U.S. Pat. No. 5,418,944 to DiPace et al. discloses a knowledge-based molecular retrieval system and method using a hierarchy of molecular structures in the knowledge base. The DiPace et al. method comprises the steps of: 1) defining a hierarchy of molecular residues, functional groups and atomic structures (structural levels); 2) building a dictionary of molecular fragments for each structural level; 3) collecting chemical and physical properties for each molecular fragment and building a knowledge base; 4) selecting a structural level of molecular representations based on similarity to an input reference; 5) performing a matching between the input reference and the molecular representations at the level selected in step 4; and 6) selecting all the molecular structures similar to the input reference and outputting all of the selected molecular structures. The DiPace et al. reference also discloses a molecular structure retrieval system which comprises: 1) a first storage means for storing a hierarchical description of molecular structures as molecular fragments in different structural levels; 2) a second storage means for storing known molecular fragments and physical and chemical properties associated with the fragments; 3) a recognizing means for recognizing the fragments in an input reference so as to represent them in a hierarchical description; 4) an analyzing means for selecting a structural level of molecular structures based on similarity to the input reference; and 5) a matching means that performs a matching of the fragments of the input reference against the fragments stored in the first storage means. This reference fails to disclose a method for representing subsets of an underlying substance set corresponding to substructural features and physical/biological properties. The present invention in contrast to the DiPace et al. method and systems, allows the user to rapidly determine the members of the underlying substance set that contain a given structural feature and fall within specified property values and/or biological activities. Further, the DiPace et al. patent does not disclose a system that provides for rapidly recalculating the statistical deviation of the physical property and/or the biological activity from an expected value.
One major aspect of the present invention is intended to remedy problems with existing commercial software for analyzing large quantities of structure-activity data. With this and other aspects, the advantages and features of the invention will become apparent and more clearly understood by reference to the detailed description of the invention, the appended claims and the drawings attached hereto.
The computer system of the present invention generally comprises 1) a template library which lists definitions for the structural classes and subsequent subclasses (called features) of certain chemical compounds; 2) a compilation process which is used to create compiled projects by analyzing chemical structures, and biological and physical property data; and 3) an exploration tool which comprises a user interface (UI). The UI allows users to both see and manipulate the underlying information on structural features and associated properties in order to focus on what is relevant and to dynamically reorganize the project.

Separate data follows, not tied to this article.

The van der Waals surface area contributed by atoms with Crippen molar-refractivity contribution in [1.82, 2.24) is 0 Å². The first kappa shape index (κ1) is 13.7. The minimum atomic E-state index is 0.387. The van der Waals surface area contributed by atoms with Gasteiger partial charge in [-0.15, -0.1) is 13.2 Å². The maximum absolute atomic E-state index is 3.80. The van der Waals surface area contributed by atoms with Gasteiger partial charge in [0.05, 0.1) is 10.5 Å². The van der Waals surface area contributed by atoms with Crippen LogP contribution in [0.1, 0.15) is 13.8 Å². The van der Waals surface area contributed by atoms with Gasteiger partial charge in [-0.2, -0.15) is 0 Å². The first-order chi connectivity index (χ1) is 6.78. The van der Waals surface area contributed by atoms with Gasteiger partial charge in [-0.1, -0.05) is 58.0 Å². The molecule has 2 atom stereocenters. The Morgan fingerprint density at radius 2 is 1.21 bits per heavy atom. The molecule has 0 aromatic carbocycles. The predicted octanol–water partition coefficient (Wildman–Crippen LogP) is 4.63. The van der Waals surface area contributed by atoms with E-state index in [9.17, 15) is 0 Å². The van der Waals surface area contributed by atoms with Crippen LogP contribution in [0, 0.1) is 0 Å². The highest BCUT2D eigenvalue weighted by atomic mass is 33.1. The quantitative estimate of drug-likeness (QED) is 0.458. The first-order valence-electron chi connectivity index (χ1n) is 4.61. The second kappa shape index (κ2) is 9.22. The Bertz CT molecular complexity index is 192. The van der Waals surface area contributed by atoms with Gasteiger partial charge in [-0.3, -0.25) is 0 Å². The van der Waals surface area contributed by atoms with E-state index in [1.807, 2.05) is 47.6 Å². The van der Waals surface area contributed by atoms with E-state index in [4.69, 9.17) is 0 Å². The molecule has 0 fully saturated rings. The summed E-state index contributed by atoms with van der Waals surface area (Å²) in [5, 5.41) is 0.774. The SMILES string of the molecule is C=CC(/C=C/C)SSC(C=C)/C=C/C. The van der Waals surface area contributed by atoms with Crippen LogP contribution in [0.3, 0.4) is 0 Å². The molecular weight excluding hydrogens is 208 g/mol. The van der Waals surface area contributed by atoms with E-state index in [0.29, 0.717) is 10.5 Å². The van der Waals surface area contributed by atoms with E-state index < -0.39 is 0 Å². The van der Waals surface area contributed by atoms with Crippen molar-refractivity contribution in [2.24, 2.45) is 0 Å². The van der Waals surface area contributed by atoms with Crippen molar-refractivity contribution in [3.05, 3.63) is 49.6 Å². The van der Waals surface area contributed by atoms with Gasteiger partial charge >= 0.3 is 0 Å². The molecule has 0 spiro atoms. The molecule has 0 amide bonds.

An important aspect of this invention is that the user has no means for entering a structural query into the system. The compilation aspect of this system sets it apart from the prior art.
Thus, there is disclosed, a computer system for visualizing and exploring the contents of a dataset of chemical structures and related properties using structural features, comprising:
(a) a client computer program that functions as a user interface;
(b) a (possibly separate) server computer program that functions as a database server and computational engine; and
(c) a compiled database of chemical structures and related properties.
The system and method employ a user interface (UI) which incorporates computer visualization techniques that have been previously developed [1-4].
In a preferred embodiment of the invention, the UI comprises at least three coordinating panels or windows on the computer screen:
(a) at least one panel (the first panel) containing a series of structural features (possibly arranged in a class hierarchy) or ranges of certain substance properties;
(b) a second panel showing a representation, such as a graph, of the contents of the underlying substance set relative to the structural features or properties in the first panel; and
(c) a third panel containing at least one interactive control that allows the user to dynamically adjust the members of the underlying substance set.
In a more preferred embodiment of the invention, the UI contains a fourth panel for selecting and adjusting the meaning and appearance of the graphical elements displayed in the second panel.